“Better that, than hiein’ south as you did when you heard Black Douglas was lurkin’ in Douglasdale,” gainsaid Percy. “Did ye fear his father’s ghost was guidin’ the young whoreson’s hands for your throat?”

“Cease this bickerin’!” shouted the king, standing and throwing his hands in the air.

The lesser men glared at one another but none went against his king and spoke.

“I shall ask the Earl of Cornwall his thoughts. He’s far more strongly witted than the three of you together!” announced the king, and he held his head high and walked from the solar. The knights bowed appropriately at his exit.

“Cornwall! May he rot in hell! Will we never be rid of that Goddamned Piers Gaveston?” wailed Seagrave once the king was beyond earshot.

The silence that lay like a barren field between them foretold their answer.

 

 

 

 

CASTLE BERWICK

DECEMBER 9TH 1310

 

It was dank and cold and an almost constant barrage of snow showers spat their icy barbs into the faces of all who ventured forth, yet spies were plentiful over the whole of Lanarkshire. King Edward’s spies would locate the Scots and report back to their liege, and King Robert’s spies would guide him to strike the occasional knot of English that had broken away from the main army for plunder or on orders of King Edward.

More than once marauding English troops found themselves against the well-honed blades of Robert’s mounted soldiery, yet when they searched for him and his army, they were not to be found. Edward and his English and Welsh forces constantly combed the fields and forests around Biggar.

Well over a year since Robert de Brus presided over his first Parliament, in March 1309, and almost two years since the Earl of Ross came willingly to his peace, the King of Scots was at last making solid gains toward getting the realm pulled together under his banner. He would have easily done so had it not been for King Edward’s constant abrasion to that cause.

In late summer, with an army of six hundred knights and three thousand infantry scraped from anywhere he could manage, the English monarch had once again invaded Scotland. Only four hundred of his army were of English origin, the remainder mostly Welsh. Three English earls followed their king into Scotland in this invasion: Gloucester, Warenne, and Edward’s constant companion, Piers Gaveston, Earl of Cornwall, who was but recently brought back from his temporary exile in Ireland. The veteran barons Sir John de Seagraves, Sir John de St. John, Sir Robert de Clifford, and Sir Henry de Percy also followed.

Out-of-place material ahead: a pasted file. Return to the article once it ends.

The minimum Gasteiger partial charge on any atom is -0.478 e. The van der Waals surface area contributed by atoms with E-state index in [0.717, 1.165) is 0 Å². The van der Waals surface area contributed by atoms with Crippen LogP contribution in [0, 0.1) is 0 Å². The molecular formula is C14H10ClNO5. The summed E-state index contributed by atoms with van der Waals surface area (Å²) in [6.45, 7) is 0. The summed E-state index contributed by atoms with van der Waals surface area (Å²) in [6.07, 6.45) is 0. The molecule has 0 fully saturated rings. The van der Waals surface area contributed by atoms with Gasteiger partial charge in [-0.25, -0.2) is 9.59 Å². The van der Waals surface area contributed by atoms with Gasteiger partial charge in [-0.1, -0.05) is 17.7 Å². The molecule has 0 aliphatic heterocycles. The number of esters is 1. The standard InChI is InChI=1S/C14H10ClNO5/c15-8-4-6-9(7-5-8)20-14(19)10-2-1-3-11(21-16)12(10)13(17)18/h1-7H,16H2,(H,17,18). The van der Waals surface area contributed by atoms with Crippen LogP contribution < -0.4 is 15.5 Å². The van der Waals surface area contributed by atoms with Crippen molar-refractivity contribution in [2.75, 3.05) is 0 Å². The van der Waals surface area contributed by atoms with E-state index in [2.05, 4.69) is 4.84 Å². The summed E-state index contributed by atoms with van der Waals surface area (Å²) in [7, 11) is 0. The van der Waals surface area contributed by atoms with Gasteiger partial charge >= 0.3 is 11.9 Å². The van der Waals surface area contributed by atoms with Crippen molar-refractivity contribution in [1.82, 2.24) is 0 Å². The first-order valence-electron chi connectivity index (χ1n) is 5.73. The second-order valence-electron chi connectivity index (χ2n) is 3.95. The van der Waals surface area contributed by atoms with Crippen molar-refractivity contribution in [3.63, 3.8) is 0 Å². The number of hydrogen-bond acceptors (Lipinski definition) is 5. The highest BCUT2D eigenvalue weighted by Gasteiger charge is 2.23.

King Robert, however, had an entirely different war in mind than did King Edward.

Realizing at last that The Brus was not going to engage him in a pitched battle, Edward left Biggar within a fortnight. Attempting to reduce Robert’s ability to starve out those small pockets of support in the royal castles still stubbornly held by the English in Scotland, he first took supplies to Castle Bothwell. By doing so, he was also enticing Robert to challenge him along the way, to no avail.

Edward then led his army to Renfrew, situated on an estuary near the western coast, where he awaited the arrival of John Macdougall, Lord of Lorn, and King Robert’s father-in-law, Richard “The Red” de Burgh, Earl of Ulster. Both had thus far failed to deliver promised men and supplies to the English monarch, and this time was no exception. After a week of waiting, he turned his army back to Berwick on the eastern coast. Utilizing a route designed day-by-day from the constant reports of his many spies, he arrived in Berwick at the end of November. By then his three thousand infantry’s time of feudal service to him had elapsed, and they thus left Scotland on foot and made their way home to diverse places in England.

The Scots’ constant attacks on unsuspecting groups of Edward’s army had taken a toll of almost five hundred dead. His hit-and-hide tactics were nearly always successful and provided a regular pinprick to Edward’s wit and spirit, and most of all, his pride.

Robert had not been found except where he had not been expected.

 

.   .

“The Scots ‘king’ will be lookin’ for a truce,” said Piers Gaveston, thoughtfully playing with a sword, tossing it from hand to hand, up and down, swinging it as in battle. Edward watched lustfully, fascinated with the graceful movements of Gaveston’s still youthful form.

“You’ve a notion?” he asked, rotating his head on the upturned pillow to follow the movements of his companion.

“A plot, actually,” replied Gaveston, placing the sword handle against his crotch suggestively. Its effect was not lost on Edward.

“I have the most beautiful necklace for you, dear Brother,” bribed the king teasingly.

“Is it as pretty as the one you gave me that came to you with your French whore?”